Why This Investment Strategy Thrives During Market Flash-Crashes
by Karim Rahemtulla, Investment U’s Options Expert
Tuesday, March 29, 2011: Issue #1479
What would you do if the stock market suddenly dived by 10% in one trading session?
How about 16%?
Such “flash-crash” events aren’t entirely out of the question. They happened in the United States last year and in Japan a few days ago.
In fact, they’re becoming more frequent.
That’s why you need an investment strategy to deal with them. Because if you’re unprepared, the speed and force of the move can pummel your holdings. If you are prepared, however, they also provide unbelievable opportunities.
And there’s no time like the present to implement such a strategy…
When the Flash Crash Hits… Sell (But Make Sure You Do it This Way)
The best strategy to use to guard against a flash crash is one that involves put options.
I’m not talking about buying put options – that won’t work since the crashes are too quick to make money on them, unless you’ve bought an option the day before and sold it during the crash – an unlikely occurrence.
No, I’m referring to selling put options.
When you sell a put option on a stock, you receive cash immediately in your trading account. In return, you obligate yourself to buying the shares at the strike price you selected.
Here’s why this works so well during a flash crash…
When the market tanks, all options premiums increase rapidly – and especially those on put options. That’s because buyers and sellers don’t know if the fall is the beginning of a wider correction, or a one-off crash.
Not even the Black-Scholes options pricing model can anticipate whether a crash is going to be short-lived or not. Therefore, the pricing plays to the sellers’ advantage, since the premiums increase substantially. When volatility kicks in, options prices move higher fast, often to a greater degree than the underlying share price. This occurs since options are creatures of time.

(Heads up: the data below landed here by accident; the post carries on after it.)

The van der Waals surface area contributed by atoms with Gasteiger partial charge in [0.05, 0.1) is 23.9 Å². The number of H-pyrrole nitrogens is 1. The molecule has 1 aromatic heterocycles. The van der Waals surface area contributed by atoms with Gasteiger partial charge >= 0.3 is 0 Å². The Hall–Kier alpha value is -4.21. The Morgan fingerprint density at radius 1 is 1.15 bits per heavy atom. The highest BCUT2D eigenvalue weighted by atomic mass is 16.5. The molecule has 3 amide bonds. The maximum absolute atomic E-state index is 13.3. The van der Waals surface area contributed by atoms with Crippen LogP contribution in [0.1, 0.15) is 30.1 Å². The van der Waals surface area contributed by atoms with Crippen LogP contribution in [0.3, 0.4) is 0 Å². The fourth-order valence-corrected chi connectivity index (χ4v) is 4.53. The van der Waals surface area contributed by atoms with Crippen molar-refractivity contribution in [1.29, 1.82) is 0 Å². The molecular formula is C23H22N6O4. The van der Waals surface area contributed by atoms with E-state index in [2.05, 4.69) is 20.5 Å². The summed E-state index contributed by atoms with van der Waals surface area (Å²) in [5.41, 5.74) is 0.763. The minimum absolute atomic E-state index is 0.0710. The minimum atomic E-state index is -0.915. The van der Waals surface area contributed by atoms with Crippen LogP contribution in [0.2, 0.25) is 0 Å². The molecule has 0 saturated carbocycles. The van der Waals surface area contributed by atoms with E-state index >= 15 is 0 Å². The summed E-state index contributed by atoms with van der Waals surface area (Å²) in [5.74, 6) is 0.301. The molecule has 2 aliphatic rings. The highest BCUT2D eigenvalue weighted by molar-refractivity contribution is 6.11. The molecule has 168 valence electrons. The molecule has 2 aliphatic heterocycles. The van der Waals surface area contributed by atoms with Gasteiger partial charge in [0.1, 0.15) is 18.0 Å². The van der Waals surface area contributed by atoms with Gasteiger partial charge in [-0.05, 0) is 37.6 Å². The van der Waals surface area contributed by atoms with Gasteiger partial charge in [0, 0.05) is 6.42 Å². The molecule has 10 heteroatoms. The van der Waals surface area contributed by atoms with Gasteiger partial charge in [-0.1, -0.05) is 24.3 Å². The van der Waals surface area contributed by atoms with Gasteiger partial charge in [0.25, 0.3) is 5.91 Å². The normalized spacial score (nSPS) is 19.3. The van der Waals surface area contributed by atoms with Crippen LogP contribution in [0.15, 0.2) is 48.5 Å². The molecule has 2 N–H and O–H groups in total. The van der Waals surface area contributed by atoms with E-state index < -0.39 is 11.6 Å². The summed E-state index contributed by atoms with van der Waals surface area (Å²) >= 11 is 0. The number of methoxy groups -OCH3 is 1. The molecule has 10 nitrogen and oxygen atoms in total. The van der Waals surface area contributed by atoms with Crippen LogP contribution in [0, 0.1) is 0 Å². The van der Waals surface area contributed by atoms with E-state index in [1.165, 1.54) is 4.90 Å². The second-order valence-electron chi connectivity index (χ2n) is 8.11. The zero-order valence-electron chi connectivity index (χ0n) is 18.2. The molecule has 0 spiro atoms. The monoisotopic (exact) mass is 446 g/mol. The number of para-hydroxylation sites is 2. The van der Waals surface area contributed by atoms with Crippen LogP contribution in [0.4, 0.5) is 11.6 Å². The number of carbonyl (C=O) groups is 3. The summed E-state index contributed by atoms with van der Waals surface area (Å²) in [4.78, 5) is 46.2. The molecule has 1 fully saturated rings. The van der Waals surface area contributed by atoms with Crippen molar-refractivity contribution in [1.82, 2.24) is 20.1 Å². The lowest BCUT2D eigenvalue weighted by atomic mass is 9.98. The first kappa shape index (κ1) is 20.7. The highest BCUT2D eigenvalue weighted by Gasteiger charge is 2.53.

Selling Put Options On Companies You Want to Own
So this is what you need to do:
- First, make sure you have permission to sell puts. This requires a higher clearance than more basic strategies like trading covered calls, for example.
- Make a list of companies that you’d like to own at the price you want to pay. Preferably, that price will be 30% to 40% lower than the current price of the shares. For example, if you like a stock at $40, you may really like it at $25. You can enter a limit price at which you’re comfortable selling the $25 put – maybe for $1 or $1.50. If the shares slump during a crash, you may get filled at your price, before the stock subsequently recovers. But remember the cardinal rule of put selling: Only sell puts on shares of companies that you want to own!
- Be sure you have the capital required to pay for the shares if you end up being obligated to buy them.
- And remember, the shares don’t have to hit your price to make a lot of money… they just have to head in the direction of your price.
Put-selling is a very effective way of generating income and also building a potential portfolio of stocks at much better prices than they’re trading for today. You owe it to yourself to spend some time learning how to sell puts – it could be the most profitable option in a volatile market.
Disclaimer: The views and opinions expressed in this article are those of the author and do not necessarily reflect the official position of Wall Street analysts.
About Karim Rahemtulla
With more than 20 years of experience, Karim has mastered the subtle art of options trading. What we admire about him is his ability to score huge gains while minimizing the massive amount of risk that often comes with options. Beyond his expertise in options trading, he is also the author of the best-selling book Where in the World Should I Invest? He publishes weekly about smart speculation in his latest free e-letter, Trade of the Day.